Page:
Mr. ANDREW KOHUT (Pew Research Center for the People and the Press): Hi, Linda, glad to be here.

WERTHEIMER: Now, we have mostly talked about politics and political polling and so forth, and you've saved me more than once on - with all of your polling, but what we're wondering about now is the polls that you've been conducting on the issue of health care and the overhaul of health care. What do you think is the thing that worries Americans most about these changes?

Mr. KOHUT: Writ large, the biggest concern is people worry that the government's going to have too much influence on the health care system. Then that plays out in a number of specific concerns, that their choices are going to be limited, that Medicare and Medicaid will be restricted in terms of what kinds of things are going to be covered, and just a general worry, a wariness of changing a system that for most people is okay, certainly okay in terms of quality.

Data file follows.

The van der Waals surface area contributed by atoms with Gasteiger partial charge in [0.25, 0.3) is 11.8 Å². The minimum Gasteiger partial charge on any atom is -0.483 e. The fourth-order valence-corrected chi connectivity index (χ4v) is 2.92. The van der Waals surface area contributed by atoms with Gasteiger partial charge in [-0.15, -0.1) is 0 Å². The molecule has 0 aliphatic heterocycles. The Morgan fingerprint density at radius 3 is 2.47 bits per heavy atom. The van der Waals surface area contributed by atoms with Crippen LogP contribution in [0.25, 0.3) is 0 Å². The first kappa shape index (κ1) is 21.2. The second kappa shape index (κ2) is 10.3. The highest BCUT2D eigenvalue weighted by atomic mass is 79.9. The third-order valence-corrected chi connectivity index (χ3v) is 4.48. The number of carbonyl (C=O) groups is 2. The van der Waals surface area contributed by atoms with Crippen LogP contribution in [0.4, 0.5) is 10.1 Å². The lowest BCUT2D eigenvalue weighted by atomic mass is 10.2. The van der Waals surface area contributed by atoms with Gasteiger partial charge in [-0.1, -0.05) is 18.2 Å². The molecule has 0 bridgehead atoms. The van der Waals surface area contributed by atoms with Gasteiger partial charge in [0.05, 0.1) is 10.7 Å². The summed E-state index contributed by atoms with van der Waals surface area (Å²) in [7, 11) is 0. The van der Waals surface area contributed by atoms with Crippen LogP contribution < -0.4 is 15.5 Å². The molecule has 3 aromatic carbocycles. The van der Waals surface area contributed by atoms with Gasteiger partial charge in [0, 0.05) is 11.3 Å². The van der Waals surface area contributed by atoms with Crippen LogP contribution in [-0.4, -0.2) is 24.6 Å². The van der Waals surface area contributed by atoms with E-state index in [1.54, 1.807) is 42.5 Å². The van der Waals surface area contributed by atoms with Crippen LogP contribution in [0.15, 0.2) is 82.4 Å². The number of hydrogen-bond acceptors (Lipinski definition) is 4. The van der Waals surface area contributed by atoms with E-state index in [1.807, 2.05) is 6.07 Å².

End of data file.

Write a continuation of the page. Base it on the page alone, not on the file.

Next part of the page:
People do have concerns about the costs, but there are - there's a lot of anxiety about health care reform.

WERTHEIMER: Change being something that people thought that they wanted in the election season, but confronting actual change, maybe not so excited.

Mr. KOHUT: Well, you know, people still support the goals of health care. Sixty-one percent, sixty-three percent say we should provide insurance to people who can't afford it, and the government should do that, and we should try to limit the cost of health care. But when they hear about these proposals, the polls have been coming in with pretty much of an even division of opinion, equal numbers of people saying they favor or support what they hear.

We had more opposition, 44 to 38, than favor. CNN had the balance just the other way. You put all those polls together and people are basically divided on what they're hearing about.